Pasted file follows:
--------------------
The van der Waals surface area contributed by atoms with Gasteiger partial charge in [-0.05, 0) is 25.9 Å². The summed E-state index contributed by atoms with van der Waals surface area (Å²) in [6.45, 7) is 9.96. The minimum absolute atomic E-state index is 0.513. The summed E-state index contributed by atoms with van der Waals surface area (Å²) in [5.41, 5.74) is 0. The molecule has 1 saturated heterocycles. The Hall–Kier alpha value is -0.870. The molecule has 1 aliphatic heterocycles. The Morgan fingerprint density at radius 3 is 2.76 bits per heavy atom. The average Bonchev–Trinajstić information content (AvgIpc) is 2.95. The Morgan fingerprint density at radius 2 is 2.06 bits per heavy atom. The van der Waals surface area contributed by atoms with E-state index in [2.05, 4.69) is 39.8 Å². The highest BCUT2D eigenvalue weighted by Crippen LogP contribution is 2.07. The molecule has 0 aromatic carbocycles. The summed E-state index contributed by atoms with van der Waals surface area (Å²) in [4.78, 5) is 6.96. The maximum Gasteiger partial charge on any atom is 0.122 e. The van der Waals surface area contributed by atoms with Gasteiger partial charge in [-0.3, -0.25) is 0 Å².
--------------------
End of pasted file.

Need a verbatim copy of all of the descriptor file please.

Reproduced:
The van der Waals surface area contributed by atoms with Gasteiger partial charge in [-0.05, 0) is 25.9 Å². The summed E-state index contributed by atoms with van der Waals surface area (Å²) in [6.45, 7) is 9.96. The minimum absolute atomic E-state index is 0.513. The summed E-state index contributed by atoms with van der Waals surface area (Å²) in [5.41, 5.74) is 0. The molecule has 1 saturated heterocycles. The Hall–Kier alpha value is -0.870. The molecule has 1 aliphatic heterocycles. The Morgan fingerprint density at radius 3 is 2.76 bits per heavy atom. The average Bonchev–Trinajstić information content (AvgIpc) is 2.95. The Morgan fingerprint density at radius 2 is 2.06 bits per heavy atom. The van der Waals surface area contributed by atoms with E-state index in [2.05, 4.69) is 39.8 Å². The highest BCUT2D eigenvalue weighted by Crippen LogP contribution is 2.07. The molecule has 0 aromatic carbocycles. The summed E-state index contributed by atoms with van der Waals surface area (Å²) in [4.78, 5) is 6.96. The maximum Gasteiger partial charge on any atom is 0.122 e. The van der Waals surface area contributed by atoms with Gasteiger partial charge in [-0.3, -0.25) is 0 Å².